How much weight should you be able to bench press to be considered strong? Not average, but strong to the point that you’re proud of it. This question cannot be answered with a one size fits all mentality. In my opinion, strength is an expression of weight lifted relative to body weight. Here are my following classifications for a strong bench press:
1.5x body weight (200 lbs. male x 1.5 = 300 lbs. bench press)
1x body weight (130 lbs. female x 1 = 130 lbs. bench press)
Does your current bench press fall short of these numbers? If so, here are 3 tips to increase your bench press strength.
Tip #1: Master the Set Up
You must have a strong foundation, which allows you use optimal leverage, to press heavy weight off your chest. Set your feet shoulder width apart and slightly behind your knees. This will allow you to drive your feet into ground and engage your lower body during the movement. Focus on pushing your body back into the bench, not driving your hips up in the air. Next, pull your shoulders back into the bench focusing on putting your weight down through the upper back. This places your shoulders into an optimal and safe position to press from. Last is your hand position on the bar. Practice different positions with a light load and see which position you feel the strongest and most comfortable with.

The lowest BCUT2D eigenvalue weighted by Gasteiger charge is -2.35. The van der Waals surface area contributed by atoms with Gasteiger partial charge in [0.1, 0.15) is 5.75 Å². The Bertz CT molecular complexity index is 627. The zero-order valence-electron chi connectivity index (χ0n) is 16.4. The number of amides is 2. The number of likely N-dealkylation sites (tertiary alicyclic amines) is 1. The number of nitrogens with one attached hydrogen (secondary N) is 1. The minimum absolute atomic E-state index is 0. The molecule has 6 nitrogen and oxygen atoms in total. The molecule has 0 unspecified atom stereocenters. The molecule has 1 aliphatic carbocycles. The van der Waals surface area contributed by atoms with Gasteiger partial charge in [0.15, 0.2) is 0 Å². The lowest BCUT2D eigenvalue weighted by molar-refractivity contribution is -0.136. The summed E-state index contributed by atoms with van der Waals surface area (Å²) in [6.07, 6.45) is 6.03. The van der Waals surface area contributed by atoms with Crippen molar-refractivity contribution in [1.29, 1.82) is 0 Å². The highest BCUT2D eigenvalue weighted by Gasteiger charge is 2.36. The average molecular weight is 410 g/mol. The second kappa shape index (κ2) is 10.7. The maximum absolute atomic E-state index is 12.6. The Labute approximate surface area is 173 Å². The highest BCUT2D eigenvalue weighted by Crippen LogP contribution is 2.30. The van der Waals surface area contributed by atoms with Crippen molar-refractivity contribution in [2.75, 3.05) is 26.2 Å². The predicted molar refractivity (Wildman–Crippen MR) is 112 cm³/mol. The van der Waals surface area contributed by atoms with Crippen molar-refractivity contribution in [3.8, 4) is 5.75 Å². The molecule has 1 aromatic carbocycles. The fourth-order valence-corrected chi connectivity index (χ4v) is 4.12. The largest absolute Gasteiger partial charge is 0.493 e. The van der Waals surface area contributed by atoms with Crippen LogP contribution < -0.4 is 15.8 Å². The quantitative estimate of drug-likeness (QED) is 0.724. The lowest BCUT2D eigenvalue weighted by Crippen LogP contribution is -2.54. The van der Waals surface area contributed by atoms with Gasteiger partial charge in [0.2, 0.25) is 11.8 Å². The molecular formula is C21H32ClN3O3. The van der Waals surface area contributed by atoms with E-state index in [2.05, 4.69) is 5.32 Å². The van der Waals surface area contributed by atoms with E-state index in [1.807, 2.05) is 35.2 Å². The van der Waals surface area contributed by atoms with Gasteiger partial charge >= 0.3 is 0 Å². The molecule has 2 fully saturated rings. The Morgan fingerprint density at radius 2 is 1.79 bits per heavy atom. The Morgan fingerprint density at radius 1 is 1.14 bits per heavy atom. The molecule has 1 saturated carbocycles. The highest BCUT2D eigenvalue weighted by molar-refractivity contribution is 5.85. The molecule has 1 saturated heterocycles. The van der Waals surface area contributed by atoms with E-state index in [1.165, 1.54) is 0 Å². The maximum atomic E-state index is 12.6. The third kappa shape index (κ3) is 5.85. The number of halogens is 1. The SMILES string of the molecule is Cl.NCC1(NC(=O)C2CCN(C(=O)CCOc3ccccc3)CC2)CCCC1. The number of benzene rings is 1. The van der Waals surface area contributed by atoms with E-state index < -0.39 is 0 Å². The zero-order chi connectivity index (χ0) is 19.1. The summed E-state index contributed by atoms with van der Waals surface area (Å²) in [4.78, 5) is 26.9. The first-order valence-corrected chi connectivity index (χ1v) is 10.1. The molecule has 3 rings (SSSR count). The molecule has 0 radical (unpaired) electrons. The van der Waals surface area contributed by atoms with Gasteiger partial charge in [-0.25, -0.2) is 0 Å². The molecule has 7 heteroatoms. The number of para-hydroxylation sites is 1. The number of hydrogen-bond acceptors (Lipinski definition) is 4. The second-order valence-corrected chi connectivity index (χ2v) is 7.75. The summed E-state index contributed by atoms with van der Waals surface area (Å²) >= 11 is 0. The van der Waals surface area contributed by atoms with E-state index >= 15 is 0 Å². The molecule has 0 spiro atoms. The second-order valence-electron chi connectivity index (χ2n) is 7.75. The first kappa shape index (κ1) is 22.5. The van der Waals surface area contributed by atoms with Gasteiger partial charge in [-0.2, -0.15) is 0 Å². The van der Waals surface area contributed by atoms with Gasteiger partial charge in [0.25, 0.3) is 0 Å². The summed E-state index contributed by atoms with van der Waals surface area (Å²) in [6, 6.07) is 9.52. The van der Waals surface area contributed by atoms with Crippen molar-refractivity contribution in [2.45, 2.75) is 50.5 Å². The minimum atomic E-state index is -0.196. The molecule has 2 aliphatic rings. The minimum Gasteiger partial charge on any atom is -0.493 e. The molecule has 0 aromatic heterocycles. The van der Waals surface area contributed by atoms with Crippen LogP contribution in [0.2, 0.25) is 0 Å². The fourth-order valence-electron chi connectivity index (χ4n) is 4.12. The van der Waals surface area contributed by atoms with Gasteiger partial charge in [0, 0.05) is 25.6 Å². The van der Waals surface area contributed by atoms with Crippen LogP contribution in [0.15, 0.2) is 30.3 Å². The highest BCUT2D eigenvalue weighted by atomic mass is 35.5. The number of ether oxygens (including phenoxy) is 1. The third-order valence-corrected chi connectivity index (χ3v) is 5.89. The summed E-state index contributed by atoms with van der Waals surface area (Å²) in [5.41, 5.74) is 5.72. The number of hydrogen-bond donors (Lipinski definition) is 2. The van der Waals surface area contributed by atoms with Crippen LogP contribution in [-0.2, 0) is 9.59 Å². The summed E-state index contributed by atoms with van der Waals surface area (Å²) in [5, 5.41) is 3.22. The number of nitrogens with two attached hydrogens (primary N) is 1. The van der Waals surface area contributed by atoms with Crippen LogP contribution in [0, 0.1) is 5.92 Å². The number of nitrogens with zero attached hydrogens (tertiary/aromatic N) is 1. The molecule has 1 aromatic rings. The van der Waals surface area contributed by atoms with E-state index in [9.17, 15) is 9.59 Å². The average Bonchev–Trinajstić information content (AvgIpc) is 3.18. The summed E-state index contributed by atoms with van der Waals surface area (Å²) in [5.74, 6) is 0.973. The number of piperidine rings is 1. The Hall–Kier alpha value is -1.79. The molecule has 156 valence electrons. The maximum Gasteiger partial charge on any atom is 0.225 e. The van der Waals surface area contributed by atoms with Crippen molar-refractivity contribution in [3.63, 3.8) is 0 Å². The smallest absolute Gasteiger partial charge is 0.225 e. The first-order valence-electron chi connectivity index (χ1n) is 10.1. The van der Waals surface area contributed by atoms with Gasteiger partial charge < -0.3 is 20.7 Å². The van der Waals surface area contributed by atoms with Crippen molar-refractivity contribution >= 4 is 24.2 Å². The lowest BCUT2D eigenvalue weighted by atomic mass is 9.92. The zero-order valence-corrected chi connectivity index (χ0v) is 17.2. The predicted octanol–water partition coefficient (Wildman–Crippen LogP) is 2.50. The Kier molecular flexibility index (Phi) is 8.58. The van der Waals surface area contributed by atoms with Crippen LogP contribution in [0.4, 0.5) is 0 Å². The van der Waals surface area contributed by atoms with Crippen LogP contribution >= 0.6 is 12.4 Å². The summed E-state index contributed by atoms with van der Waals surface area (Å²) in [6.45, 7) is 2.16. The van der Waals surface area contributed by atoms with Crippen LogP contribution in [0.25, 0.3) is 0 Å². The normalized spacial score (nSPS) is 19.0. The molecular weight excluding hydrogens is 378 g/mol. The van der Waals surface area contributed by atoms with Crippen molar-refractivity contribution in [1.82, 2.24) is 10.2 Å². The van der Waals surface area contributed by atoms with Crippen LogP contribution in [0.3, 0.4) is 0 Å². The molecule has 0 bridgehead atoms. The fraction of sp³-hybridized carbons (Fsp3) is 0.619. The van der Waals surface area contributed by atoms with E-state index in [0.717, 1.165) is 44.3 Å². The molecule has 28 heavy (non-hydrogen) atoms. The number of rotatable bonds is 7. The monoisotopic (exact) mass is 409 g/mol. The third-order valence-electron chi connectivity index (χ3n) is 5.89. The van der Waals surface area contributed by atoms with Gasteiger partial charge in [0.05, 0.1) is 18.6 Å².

Tip #2: Strengthen the Upper Back Muscles
Most people are anteriorly rotated, meaning that their shoulder posture is drawn forward. This is a weak and unsafe position to press from. Having strong upper back muscles will pull your shoulders back into an optimal position and will give you a stronger foundation to press from. Design your training programs to have a 2:1 ratio of pulling movements to pressing movements. Incorporate repetition ranges of 6 to 15 on exercises to improve muscular and strength and development. Each repetition should include a hold in the contracted position of 1-2 seconds. One of my personal favorite exercises for the upper back and rotator cuff muscles is the Face Pull.
Tip #3: Get Strong with Dumbbells
Training the bench press with dumbbells allows the arms to work independently and trains shoulder stability during the movement. If you get stronger and can display improved stability during a dumbbell bench press, this will directly correlate to improvements in the barbell bench press. I recommend that you should use dumbbells for the bulk of your pressing work. Use repetition ranges of 5 to 10 to increase pressing strength and muscular development. Also include holds of 1-2 seconds in the bottom of the movement to develop starting strength.
Master setting up in a position of optimal pressing leverage, build a solid pressing foundation by strengthening your upper back muscles, incorporate heavy dumbbells for the bulk of your pressing, and soon your bench press strength will become legendary. Or at least in your eyes it will be.
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